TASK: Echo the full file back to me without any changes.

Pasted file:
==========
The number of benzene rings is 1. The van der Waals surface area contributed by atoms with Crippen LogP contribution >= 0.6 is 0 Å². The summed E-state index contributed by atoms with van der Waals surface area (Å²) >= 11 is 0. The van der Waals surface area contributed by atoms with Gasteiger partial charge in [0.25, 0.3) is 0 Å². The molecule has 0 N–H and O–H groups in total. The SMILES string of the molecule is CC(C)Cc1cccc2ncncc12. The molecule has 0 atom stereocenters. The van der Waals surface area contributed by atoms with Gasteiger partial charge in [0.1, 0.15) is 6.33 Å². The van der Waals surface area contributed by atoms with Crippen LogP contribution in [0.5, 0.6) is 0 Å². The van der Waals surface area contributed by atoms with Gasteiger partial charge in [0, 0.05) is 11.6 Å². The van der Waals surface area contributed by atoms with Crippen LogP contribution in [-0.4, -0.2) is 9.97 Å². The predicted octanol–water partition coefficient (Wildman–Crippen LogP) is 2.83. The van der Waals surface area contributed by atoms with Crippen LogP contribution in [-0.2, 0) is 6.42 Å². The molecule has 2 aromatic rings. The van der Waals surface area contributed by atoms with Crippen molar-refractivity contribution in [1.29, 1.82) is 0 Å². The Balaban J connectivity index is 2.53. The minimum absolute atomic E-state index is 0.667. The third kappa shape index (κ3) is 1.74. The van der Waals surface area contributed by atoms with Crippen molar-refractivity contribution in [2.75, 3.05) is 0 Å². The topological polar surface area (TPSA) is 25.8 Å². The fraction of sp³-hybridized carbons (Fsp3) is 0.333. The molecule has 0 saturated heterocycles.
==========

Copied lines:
The number of benzene rings is 1. The van der Waals surface area contributed by atoms with Crippen LogP contribution >= 0.6 is 0 Å². The summed E-state index contributed by atoms with van der Waals surface area (Å²) >= 11 is 0. The van der Waals surface area contributed by atoms with Gasteiger partial charge in [0.25, 0.3) is 0 Å². The molecule has 0 N–H and O–H groups in total. The SMILES string of the molecule is CC(C)Cc1cccc2ncncc12. The molecule has 0 atom stereocenters. The van der Waals surface area contributed by atoms with Gasteiger partial charge in [0.1, 0.15) is 6.33 Å². The van der Waals surface area contributed by atoms with Crippen LogP contribution in [0.5, 0.6) is 0 Å². The van der Waals surface area contributed by atoms with Gasteiger partial charge in [0, 0.05) is 11.6 Å². The van der Waals surface area contributed by atoms with Crippen LogP contribution in [-0.4, -0.2) is 9.97 Å². The predicted octanol–water partition coefficient (Wildman–Crippen LogP) is 2.83. The van der Waals surface area contributed by atoms with Crippen LogP contribution in [-0.2, 0) is 6.42 Å². The molecule has 2 aromatic rings. The van der Waals surface area contributed by atoms with Crippen molar-refractivity contribution in [1.29, 1.82) is 0 Å². The Balaban J connectivity index is 2.53. The minimum absolute atomic E-state index is 0.667. The third kappa shape index (κ3) is 1.74. The van der Waals surface area contributed by atoms with Crippen molar-refractivity contribution in [2.75, 3.05) is 0 Å². The topological polar surface area (TPSA) is 25.8 Å². The fraction of sp³-hybridized carbons (Fsp3) is 0.333. The molecule has 0 saturated heterocycles.